Legal & General Targets Eight Firms for Climate Risk Inaction

Investment firm will vote against the boards of companies for not addressing climate change.

Legal & General Investment Management (LGIM) said it will vote against the reappointment of the chairmen of eight companies “that have shown persistent inaction to address climate risk.”

The companies LGIM is singling out are China Construction Bank, petroleum refiner Rosneft Oil, state-owned conglomerate Japan Post Holdings, petroleum and natural gas exploration and production company Occidental Petroleum, food retailer Loblaw, electricity supplier Dominion Energy, automaker Subaru, and food distributor Sysco Corp.

In 2016, LGIM introduced its Climate Impact Pledge, which aimed to give companies a push toward addressing climate change and transitioning to a low-carbon economy. The investment management firm initially focused on engaging with 84 of the world’s largest companies across different sectors and regions, which it identified as essential in meeting the 2°C target set in the Paris Agreement climate accord.

“Climate change is a significant issue for society and investors, and we have a limited amount time to act,” Meryam Omi, head of sustainability and responsible investment strategy at LGIM, said in a release. “Our role is to ensure companies in different industries transition successfully, and therefore we are committed to helping them do that with our Climate Impact Pledge.”

LGIM assessed, scored, and ranked the companies against more than 50 indicators, such as whether they have a corporate statement that recognizes the impact of climate change, if they are fully transparent on their carbon contribution, and whether the board has a diverse composition.

LGIM said 74% of the 84 companies responded to letters, which resulted in meetings with 61% of the companies. The firm said it believes these meetings “contributed to a number of positive moves by firms,” which included automobile manufacturer Toyota, bank Wells Fargo, and Australia’s Commonwealth Bank.

It also said that since it launched its engagement process in April 2017, climate scores for US companies have improved, with median Japanese, Australian, and South Korean companies also rising. However, it said median French, UK, and German companies had not shown any improvement.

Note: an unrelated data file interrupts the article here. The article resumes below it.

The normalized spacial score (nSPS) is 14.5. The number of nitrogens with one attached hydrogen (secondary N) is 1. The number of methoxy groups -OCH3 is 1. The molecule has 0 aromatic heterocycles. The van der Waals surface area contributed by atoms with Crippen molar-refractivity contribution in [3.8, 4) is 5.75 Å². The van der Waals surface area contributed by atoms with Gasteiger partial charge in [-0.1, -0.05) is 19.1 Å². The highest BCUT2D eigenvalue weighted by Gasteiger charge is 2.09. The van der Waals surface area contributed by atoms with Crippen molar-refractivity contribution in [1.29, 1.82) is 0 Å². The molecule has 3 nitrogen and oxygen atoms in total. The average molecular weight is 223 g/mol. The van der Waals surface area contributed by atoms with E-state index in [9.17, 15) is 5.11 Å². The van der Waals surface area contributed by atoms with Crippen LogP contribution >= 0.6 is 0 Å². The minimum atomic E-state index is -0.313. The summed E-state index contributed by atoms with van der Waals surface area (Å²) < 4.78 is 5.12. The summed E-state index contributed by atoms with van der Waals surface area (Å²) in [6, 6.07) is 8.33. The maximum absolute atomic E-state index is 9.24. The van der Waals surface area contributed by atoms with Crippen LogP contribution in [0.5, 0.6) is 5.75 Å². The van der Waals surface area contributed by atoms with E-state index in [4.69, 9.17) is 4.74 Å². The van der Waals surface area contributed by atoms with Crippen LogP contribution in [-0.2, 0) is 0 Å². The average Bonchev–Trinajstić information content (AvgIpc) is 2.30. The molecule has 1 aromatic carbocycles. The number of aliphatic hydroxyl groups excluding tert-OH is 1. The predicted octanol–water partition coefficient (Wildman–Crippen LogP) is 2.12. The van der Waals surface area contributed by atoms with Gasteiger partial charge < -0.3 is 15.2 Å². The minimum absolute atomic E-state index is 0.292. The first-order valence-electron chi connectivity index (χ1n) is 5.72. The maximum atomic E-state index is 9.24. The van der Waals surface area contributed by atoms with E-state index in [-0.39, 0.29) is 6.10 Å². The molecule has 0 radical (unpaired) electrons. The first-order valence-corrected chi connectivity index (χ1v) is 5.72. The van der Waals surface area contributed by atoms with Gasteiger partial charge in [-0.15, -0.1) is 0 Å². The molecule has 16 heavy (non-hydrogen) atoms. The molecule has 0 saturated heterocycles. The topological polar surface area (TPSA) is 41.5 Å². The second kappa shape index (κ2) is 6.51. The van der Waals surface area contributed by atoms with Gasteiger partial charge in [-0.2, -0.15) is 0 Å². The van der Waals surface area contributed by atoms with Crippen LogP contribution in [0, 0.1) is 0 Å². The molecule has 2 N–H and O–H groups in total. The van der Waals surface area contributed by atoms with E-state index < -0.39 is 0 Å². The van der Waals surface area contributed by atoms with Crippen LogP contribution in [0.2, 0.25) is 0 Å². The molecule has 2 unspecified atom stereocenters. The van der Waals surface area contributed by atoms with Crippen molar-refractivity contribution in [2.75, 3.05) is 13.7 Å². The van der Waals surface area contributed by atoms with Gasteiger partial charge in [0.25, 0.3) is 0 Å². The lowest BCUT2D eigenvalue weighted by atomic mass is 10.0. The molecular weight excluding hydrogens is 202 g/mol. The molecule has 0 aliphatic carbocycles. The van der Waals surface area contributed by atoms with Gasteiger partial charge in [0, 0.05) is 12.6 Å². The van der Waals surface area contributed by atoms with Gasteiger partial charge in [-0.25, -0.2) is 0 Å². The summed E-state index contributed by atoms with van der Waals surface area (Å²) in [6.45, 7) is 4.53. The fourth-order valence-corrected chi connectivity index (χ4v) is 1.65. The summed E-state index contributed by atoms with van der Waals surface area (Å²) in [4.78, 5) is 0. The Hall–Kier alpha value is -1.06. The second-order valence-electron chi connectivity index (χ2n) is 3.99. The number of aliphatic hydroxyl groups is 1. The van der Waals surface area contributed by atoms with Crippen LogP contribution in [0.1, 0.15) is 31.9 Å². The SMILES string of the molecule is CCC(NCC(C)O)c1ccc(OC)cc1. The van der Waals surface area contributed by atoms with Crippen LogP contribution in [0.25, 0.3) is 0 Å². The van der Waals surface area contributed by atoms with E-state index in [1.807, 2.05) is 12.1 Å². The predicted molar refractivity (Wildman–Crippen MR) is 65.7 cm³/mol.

LGIM said that when ranking the companies, it found contrasting approaches by sector, with utility companies among some of the best and worst performers, while oil and gas companies, and auto manufacturers saw overall improvements in their scores.

While the firm was critical of the eight companies, it also praised companies that it found were “making significant progress and leading initiatives to address climate risk.”

Those companies include Spanish utility Iberdrola, which it said has called for “ambitious EU emissions reductions,” and has lobbied for the EU to raise its carbon price; and French oil and gas giant Total, which said it will put a climate-compliant 2°C scenario at the center of its strategy, and will increase its focus on renewables and natural gas.

LGIM also commended French bank BNP Paribas for disclosing the carbon content of the power plants it finances, and for its plans to reduce this in line with the global averages needed to reach the 2°C objective. The company has also recently announced that it will no longer finance the development of “extreme” fossil fuels such as coal and tar sands.

Additionally food and drink company Nestlé was also cited for setting targets to reduce greenhouse gas emissions by 2020 in line with the Paris Agreement, and disclosing the 2020 targets and how it is performing against them.

“Our overriding goal is to help protect our clients’ investments,” said Omi. “We engage with companies to positively influence their governance, strategy, and transparency. We want to show that the transition to a low-carbon economy is possible, and work with companies towards this goal.”

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